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Campuzano v. Peritz

IN THE COURT OF APPEALS OF THE STATE OF ILLINOIS FIRST DISTRICT FIRST DIVISION


September 28, 2007

LYDA CAMPUZANO, PLAINTIFF-APPELLEE,
v.
HOWARD PERITZ AND REVELIE PERITZ, DEFENDANTS-APPELLANTS.

Appeal from the Circuit Court of Cook County No. 04 M 1301797. Honorable Moira S. Johnson, Judge Presiding.

The opinion of the court was delivered by: Presiding Justice Cahill

Published opinion

Defendants Howard and Revelie Peritz appeal a circuit court order barring them under Supreme Court Rule 91(b) (145 Ill. 2d R. 91(b)) from rejecting an arbitration award in favor of plaintiff Lyda Campuzano. Defendants challenge the appropriateness of the sanction and the constitutionality of Rule 91(b). We affirm.

The parties were involved in a car accident. Plaintiff filed a negligence action alleging defendants were at fault. The case was assigned to mandatory arbitration and a discovery deadline was set for November 29, 2004. Plaintiff filed written discovery requests and notices to take defendants' depositions. Defendants did not respond to the discovery requests, prompting plaintiff to file a motion to compel. On October 25, 2004, the trial court entered a written order granting plaintiff's motion to compel and ordering defendants to appear for depositions by November 15, 2004, and answer plaintiff's interrogatories by November 8, 2004 (discovery order). The trial court wrote that failure to comply with discovery would result in an order barring defendants from testifying or presenting evidence at the arbitration and at trial. Defendant Howard, who was driving the car that hit plaintiff, appeared for his deposition on November 11, 2004. Defendant Revelie did not appear at her deposition. Both defendants failed to answer plaintiff's interrogatories.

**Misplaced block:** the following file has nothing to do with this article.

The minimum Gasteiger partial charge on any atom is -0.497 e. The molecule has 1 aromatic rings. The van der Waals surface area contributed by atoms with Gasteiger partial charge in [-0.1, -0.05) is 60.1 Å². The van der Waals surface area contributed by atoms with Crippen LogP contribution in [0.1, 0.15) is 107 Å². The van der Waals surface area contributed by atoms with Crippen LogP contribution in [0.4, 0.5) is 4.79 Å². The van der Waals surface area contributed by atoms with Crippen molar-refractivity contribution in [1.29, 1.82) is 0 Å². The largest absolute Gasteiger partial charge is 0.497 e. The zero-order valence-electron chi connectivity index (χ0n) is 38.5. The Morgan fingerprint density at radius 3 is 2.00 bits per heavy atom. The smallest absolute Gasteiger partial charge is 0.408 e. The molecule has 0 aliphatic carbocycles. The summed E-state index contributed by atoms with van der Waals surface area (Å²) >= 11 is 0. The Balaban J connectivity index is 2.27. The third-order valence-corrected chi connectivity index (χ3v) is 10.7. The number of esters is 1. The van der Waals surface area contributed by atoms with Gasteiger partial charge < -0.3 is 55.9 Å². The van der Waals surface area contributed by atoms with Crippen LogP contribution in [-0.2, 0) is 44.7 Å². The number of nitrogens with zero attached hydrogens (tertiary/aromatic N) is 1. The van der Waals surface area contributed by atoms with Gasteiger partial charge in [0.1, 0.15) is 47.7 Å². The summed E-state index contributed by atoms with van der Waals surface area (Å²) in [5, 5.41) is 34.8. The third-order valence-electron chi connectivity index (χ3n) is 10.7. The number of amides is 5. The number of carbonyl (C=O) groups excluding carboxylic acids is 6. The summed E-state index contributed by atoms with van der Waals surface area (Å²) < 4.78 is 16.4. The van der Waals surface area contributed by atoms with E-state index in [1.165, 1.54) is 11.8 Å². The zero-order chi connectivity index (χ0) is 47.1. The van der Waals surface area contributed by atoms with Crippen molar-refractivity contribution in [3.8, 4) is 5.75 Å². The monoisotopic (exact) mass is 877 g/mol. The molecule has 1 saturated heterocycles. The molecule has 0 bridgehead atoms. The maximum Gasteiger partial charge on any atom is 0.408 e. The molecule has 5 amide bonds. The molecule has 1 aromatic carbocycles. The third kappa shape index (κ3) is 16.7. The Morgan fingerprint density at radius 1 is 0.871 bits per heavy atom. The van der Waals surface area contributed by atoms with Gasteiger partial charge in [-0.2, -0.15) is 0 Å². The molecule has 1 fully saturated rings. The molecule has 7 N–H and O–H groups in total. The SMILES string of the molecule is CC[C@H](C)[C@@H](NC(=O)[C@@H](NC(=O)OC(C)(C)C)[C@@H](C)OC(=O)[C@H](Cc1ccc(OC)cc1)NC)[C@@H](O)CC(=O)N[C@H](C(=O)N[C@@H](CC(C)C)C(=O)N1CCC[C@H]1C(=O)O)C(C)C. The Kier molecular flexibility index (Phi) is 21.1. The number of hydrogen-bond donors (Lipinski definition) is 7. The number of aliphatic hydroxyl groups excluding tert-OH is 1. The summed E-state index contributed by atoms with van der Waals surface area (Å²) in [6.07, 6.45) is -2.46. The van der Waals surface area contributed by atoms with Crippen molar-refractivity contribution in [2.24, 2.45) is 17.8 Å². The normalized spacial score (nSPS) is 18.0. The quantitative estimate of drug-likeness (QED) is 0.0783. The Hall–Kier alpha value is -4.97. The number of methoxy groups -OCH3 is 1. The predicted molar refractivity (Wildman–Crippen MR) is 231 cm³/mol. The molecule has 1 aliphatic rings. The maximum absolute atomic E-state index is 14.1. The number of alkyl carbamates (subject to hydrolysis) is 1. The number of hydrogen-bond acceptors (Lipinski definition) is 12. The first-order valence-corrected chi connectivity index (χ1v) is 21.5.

An arbitration hearing was held on April 5, 2005. Both defendants were present and admitted negligence. The arbitrators noted the defendants were prevented from presenting evidence for failure to comply with discovery but concluded that all parties participated in the arbitration in good faith. An award was entered for plaintiff and against Howard.